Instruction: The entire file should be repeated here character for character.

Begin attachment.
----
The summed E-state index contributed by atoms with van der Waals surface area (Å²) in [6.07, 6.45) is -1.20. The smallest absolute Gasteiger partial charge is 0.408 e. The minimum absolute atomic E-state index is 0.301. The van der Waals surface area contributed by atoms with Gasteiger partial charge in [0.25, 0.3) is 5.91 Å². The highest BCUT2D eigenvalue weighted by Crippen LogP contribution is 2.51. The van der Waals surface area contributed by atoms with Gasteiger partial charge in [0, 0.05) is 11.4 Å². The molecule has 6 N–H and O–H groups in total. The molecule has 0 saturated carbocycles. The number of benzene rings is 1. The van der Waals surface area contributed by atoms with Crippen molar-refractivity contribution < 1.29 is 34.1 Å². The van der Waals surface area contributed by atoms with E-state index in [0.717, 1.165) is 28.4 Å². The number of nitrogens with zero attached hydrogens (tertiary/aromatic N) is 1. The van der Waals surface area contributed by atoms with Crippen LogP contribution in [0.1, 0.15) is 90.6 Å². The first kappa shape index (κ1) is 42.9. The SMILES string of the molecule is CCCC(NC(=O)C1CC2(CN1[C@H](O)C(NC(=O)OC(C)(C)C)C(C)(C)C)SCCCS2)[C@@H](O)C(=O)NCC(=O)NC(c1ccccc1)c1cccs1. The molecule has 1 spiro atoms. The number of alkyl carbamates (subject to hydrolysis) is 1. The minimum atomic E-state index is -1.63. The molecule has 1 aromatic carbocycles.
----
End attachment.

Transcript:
The summed E-state index contributed by atoms with van der Waals surface area (Å²) in [6.07, 6.45) is -1.20. The smallest absolute Gasteiger partial charge is 0.408 e. The minimum absolute atomic E-state index is 0.301. The van der Waals surface area contributed by atoms with Gasteiger partial charge in [0.25, 0.3) is 5.91 Å². The highest BCUT2D eigenvalue weighted by Crippen LogP contribution is 2.51. The van der Waals surface area contributed by atoms with Gasteiger partial charge in [0, 0.05) is 11.4 Å². The molecule has 6 N–H and O–H groups in total. The molecule has 0 saturated carbocycles. The number of benzene rings is 1. The van der Waals surface area contributed by atoms with Crippen molar-refractivity contribution < 1.29 is 34.1 Å². The van der Waals surface area contributed by atoms with E-state index in [0.717, 1.165) is 28.4 Å². The number of nitrogens with zero attached hydrogens (tertiary/aromatic N) is 1. The van der Waals surface area contributed by atoms with Crippen LogP contribution in [0.1, 0.15) is 90.6 Å². The first kappa shape index (κ1) is 42.9. The SMILES string of the molecule is CCCC(NC(=O)C1CC2(CN1[C@H](O)C(NC(=O)OC(C)(C)C)C(C)(C)C)SCCCS2)[C@@H](O)C(=O)NCC(=O)NC(c1ccccc1)c1cccs1. The molecule has 1 spiro atoms. The number of alkyl carbamates (subject to hydrolysis) is 1. The minimum atomic E-state index is -1.63. The molecule has 1 aromatic carbocycles.